OK. There is some talk in other threads, that this is the way to go. However, I would not go this route unless a attorney advised it. If my game is not able to receive a patent am I just out of luck? Or is there any other ways to proceed with a game. I have a field trial soon. I think I have a very good game that will get play. I am more confident that I only have 1% chance as you say to receive a patent. However you could be right I am not going to argue it.



You are on the right track by talking to your patent attorney. Patent lawyer should know tricks of the trade, and he/she should be able to advise you whether external mechanisms such as software, hardware or other additional features are necessary in order to increase the likelihood of getting a patent.
DRich
DRich
Joined: Jul 6, 2012
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December 4th, 2020 at 6:54:25 AM permalink
Quote: 777

You are on the right track by talking to your patent attorney. Patent lawyer should know tricks of the trade, and he/she should be able to advise you whether external mechanisms such as software, hardware or other additional features are necessary in order to increase the likelihood of getting a patent.



The one thing that I would advise is get a patent attorney that has done casino games.
Order from chaos
zbrownson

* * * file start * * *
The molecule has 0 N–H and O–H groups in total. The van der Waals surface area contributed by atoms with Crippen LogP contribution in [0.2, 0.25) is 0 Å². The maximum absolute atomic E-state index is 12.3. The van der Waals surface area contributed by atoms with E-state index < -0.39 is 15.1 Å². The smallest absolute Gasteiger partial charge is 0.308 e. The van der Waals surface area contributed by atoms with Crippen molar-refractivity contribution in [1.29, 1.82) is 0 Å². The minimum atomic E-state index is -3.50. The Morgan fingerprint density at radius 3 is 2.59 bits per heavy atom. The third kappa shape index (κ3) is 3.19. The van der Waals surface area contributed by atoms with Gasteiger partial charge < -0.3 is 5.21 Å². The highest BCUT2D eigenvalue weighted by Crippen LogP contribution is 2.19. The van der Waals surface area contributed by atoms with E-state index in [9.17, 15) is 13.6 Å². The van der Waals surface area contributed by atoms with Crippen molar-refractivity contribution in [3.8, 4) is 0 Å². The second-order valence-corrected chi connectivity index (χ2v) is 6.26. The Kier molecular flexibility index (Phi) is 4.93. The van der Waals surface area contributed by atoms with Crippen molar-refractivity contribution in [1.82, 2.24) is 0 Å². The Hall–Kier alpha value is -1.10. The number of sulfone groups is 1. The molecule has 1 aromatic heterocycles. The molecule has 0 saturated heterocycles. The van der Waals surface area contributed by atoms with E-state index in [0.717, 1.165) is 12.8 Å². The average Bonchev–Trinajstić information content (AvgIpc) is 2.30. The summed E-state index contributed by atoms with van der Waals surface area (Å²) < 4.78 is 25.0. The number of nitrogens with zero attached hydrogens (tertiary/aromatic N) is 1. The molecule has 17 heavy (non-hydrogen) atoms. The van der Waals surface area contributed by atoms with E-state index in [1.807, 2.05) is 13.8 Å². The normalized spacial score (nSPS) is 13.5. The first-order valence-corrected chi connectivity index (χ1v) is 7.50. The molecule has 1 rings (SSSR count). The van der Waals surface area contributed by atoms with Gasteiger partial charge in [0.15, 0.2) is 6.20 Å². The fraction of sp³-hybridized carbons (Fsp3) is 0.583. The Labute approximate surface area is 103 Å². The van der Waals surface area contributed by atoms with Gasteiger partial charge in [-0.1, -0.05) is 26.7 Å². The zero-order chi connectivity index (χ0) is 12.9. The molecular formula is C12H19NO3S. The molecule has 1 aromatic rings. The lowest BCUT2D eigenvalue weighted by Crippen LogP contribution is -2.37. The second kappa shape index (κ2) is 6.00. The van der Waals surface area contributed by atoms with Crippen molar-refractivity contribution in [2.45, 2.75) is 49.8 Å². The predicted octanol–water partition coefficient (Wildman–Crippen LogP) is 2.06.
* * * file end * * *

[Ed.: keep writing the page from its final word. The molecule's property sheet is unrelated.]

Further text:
zbrownson
Joined: Jul 2, 2020
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December 8th, 2020 at 7:02:54 PM permalink
From a programmers perspective the price would vary on several things. The simple approach assumes a JavaScript version of a game that would be playable on the web (I am assuming if you are going to pay for this to support a patent, you might as well have a demo people can play). If you can find someone who has written casino games before, and could reuse the majority of the functionality (including things like card/chip animations, poker hand analyzer, etc...), such that fairly minimal modifications were needed I could see the price being in the mid-thousands range. However that is probably best-case with simple animations, and realistically I could see the price going much higher. Time to develop really shouldn't be too much of an issue, even starting from scratch.

That is my just opinion as I have not gotten quotes, other members can probably speak better to that...
StevieRayShine
StevieRayShine
Joined: Dec 12, 2020
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December 12th, 2020 at 2:15:57 PM permalink
Your most reliable bet is to check on Upwork. Tons of great programmers on there. They are efficient and affordable as well.
gamerfreak
gamerfreak
Joined: Dec 28, 2014
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December 12th, 2020 at 8:10:51 PM permalink
I did a simulator and playable demo for a game designer.

It was a playable demo in a windows exe (not browser) and would also output simulation results for N hands.

I remember charging in the $2k range because it was a fairly simple card game, and I already had object oriented code written for playing cards so it only took me a couple days.

If I had the time/inclination to do more of this type of work I probably would charge a bit more. I think $2k was a very very fair price.

You could probably find someone to do it for less on upwork, but those freelancers are hit or miss.